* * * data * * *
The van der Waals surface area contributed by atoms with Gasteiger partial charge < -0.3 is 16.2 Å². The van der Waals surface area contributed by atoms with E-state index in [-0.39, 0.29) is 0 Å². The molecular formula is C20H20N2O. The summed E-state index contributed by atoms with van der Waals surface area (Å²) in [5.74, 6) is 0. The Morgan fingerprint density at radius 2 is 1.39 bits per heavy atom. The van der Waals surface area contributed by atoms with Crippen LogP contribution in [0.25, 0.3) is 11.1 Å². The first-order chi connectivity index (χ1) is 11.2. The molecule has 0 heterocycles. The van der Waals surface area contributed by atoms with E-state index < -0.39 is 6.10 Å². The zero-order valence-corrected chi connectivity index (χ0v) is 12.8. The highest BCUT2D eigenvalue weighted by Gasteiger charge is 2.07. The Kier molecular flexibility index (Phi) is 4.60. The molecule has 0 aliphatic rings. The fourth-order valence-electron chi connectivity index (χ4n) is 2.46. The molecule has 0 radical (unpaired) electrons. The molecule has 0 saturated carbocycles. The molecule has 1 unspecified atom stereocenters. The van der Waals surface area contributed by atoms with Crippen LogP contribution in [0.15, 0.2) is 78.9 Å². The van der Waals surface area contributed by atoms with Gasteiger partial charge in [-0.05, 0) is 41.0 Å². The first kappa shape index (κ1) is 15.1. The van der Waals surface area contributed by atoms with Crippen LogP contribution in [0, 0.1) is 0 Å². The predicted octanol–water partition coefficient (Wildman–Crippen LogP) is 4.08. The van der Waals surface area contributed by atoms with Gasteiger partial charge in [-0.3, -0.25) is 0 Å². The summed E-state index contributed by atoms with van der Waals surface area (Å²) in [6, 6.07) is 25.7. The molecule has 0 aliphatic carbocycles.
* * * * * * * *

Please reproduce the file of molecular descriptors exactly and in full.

The van der Waals surface area contributed by atoms with Gasteiger partial charge < -0.3 is 16.2 Å². The van der Waals surface area contributed by atoms with E-state index in [-0.39, 0.29) is 0 Å². The molecular formula is C20H20N2O. The summed E-state index contributed by atoms with van der Waals surface area (Å²) in [5.74, 6) is 0. The Morgan fingerprint density at radius 2 is 1.39 bits per heavy atom. The van der Waals surface area contributed by atoms with Crippen LogP contribution in [0.25, 0.3) is 11.1 Å². The first-order chi connectivity index (χ1) is 11.2. The molecule has 0 heterocycles. The van der Waals surface area contributed by atoms with E-state index < -0.39 is 6.10 Å². The zero-order valence-corrected chi connectivity index (χ0v) is 12.8. The highest BCUT2D eigenvalue weighted by Gasteiger charge is 2.07. The Kier molecular flexibility index (Phi) is 4.60. The molecule has 0 aliphatic rings. The fourth-order valence-electron chi connectivity index (χ4n) is 2.46. The molecule has 0 radical (unpaired) electrons. The molecule has 0 saturated carbocycles. The molecule has 1 unspecified atom stereocenters. The van der Waals surface area contributed by atoms with Crippen LogP contribution in [0.15, 0.2) is 78.9 Å². The van der Waals surface area contributed by atoms with Gasteiger partial charge in [-0.05, 0) is 41.0 Å². The first kappa shape index (κ1) is 15.1. The van der Waals surface area contributed by atoms with Crippen LogP contribution in [0, 0.1) is 0 Å². The predicted octanol–water partition coefficient (Wildman–Crippen LogP) is 4.08. The van der Waals surface area contributed by atoms with Gasteiger partial charge in [-0.3, -0.25) is 0 Å². The summed E-state index contributed by atoms with van der Waals surface area (Å²) in [6, 6.07) is 25.7. The molecule has 0 aliphatic carbocycles.